Distinguished Lecture Material
This page contains Reliability Society Distinguished Lecture material that has been presented as part of the society's DL program.
Covariate Software Reliability Models and Applications
Distinguished Lecturer, Lance Fiondella
Presented December 8, 2020
Abstract: Traditional software reliability growth models enable quantitative assessment of the software testing process by characterizing defect detection in terms of testing time or effort. However, the majority of these parametric models do not identify specific testing activities underlying defect discovery and thus can only provide general guidance on how to incrementally allocate effort. This talk presents a non-homogeneous Poisson process software reliability growth model incorporating covariates based on the discrete Cox proportional hazards model, which explicitly links test activities to defect discovery. Efficient and stable expectation conditional maximization algorithms are derived to estimate the numerical parameters of a model that best characterize the failure data collected during testing. An optimal test activity allocation problem is formulated to maximize defects discovered, so that they can be corrected prior to release. An overview of the Covariate Software Failure and Reliability Assessment Tool (C-SFRAT) will also be provided.
Lecturer Bio: Lance is an associate professor in the Department of Electrical & Computer Engineering at the University of Massachusetts Dartmouth. He received his PhD (2012) in Computer Science & Engineering from the University of Connecticut. Dr. Fiondella has published over 130 peer-reviewed journal articles and conference papers, twelve of which have been recognized with awards, including seven with his students. His research has been funded by the United States Department of Homeland Security, U.S. Army Research Laboratory, Naval Air Systems Command, Naval Sea Systems Command, National Aeronautics and Space Administration, and National Science Foundation, including a CAREER award.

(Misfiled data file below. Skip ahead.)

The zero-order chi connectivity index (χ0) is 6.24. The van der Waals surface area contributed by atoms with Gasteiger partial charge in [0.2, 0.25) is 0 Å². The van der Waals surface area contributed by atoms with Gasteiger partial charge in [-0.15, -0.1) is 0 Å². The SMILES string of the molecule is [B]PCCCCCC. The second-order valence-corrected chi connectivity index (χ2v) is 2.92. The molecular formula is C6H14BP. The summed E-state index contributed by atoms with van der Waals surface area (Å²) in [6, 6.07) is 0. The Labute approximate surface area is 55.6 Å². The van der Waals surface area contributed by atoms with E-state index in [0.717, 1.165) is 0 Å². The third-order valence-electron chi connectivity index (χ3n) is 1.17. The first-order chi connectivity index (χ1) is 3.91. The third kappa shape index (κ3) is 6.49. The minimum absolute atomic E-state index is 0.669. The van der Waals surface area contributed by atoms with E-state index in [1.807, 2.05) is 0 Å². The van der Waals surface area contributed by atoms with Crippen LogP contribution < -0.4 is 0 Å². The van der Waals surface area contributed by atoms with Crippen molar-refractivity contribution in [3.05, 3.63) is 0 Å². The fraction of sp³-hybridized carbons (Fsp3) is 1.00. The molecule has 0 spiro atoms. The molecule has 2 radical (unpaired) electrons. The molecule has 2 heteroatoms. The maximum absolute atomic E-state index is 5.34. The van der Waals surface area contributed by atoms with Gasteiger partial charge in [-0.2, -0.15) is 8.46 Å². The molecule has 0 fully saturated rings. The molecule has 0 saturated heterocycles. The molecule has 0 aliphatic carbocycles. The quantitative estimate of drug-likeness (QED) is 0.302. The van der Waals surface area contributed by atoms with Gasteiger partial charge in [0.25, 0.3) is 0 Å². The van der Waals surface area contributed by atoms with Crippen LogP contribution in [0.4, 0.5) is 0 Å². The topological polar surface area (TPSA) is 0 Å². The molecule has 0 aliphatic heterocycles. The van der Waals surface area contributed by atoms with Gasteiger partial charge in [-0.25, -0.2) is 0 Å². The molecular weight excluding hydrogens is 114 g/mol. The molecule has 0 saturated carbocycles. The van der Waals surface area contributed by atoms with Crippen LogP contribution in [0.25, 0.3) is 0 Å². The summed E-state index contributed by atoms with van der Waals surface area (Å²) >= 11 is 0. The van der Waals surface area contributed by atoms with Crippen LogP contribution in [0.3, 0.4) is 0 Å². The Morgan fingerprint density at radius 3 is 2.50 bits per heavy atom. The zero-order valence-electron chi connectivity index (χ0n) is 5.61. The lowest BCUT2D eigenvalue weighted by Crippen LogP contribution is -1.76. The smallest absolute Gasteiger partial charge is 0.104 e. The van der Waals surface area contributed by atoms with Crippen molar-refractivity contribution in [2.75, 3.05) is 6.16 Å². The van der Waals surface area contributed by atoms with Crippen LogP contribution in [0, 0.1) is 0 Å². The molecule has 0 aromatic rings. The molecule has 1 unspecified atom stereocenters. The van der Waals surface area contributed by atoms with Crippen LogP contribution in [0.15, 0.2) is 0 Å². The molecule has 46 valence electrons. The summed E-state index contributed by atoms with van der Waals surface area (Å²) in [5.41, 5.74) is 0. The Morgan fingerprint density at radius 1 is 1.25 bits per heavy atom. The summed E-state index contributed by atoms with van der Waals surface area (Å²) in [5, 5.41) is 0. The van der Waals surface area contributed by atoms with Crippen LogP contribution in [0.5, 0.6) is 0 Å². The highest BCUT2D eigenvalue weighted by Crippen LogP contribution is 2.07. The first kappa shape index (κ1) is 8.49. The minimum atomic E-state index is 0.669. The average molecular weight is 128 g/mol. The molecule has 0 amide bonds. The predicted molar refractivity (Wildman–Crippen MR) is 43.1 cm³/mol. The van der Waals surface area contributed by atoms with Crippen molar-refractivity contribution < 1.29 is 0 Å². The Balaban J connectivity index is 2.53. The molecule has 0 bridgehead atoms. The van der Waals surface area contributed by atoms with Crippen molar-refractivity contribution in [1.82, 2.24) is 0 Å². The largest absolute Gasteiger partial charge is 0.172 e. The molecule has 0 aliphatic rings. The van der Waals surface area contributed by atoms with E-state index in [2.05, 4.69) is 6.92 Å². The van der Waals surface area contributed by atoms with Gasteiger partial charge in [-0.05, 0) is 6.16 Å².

Why Blockchain and Reliability
Distinguished Lecturer, Jason Rupe
Presented August 28, 2020
Abstract: Distributed ledger technologies (DLT) like blockchain are complex systems, often at large network scale, but simple to understand. In the context of reliability, they deserve the attention of reliability experts because of their value toward systems and information reliability, and because of their security and reliability vulnerabilities. In this talk, we will review and discuss DLT and the reliability concerns within and around it.
Lecturer Bio: Jason got his Ph.D. modeling large scale systems and networks for performance and reliability. He has held titles including senior technical staff and director at USWEST, Qwest, Polar Star Consulting, and Tenica. He was the Managing Editor for the IEEE Transactions on Reliability and has several IEEE roles currently including Denver Section Chair, VP Conferences for Reliability Society, and co-chair of IEEE Blockchain initiative. He is the Principal Architect for Proactive Network Maintenance at CableLabs.
Sponsored by The Reliability Society
Co sponsored by Denver Section, Denver Blockchain Local Group, and Blockchain Initiative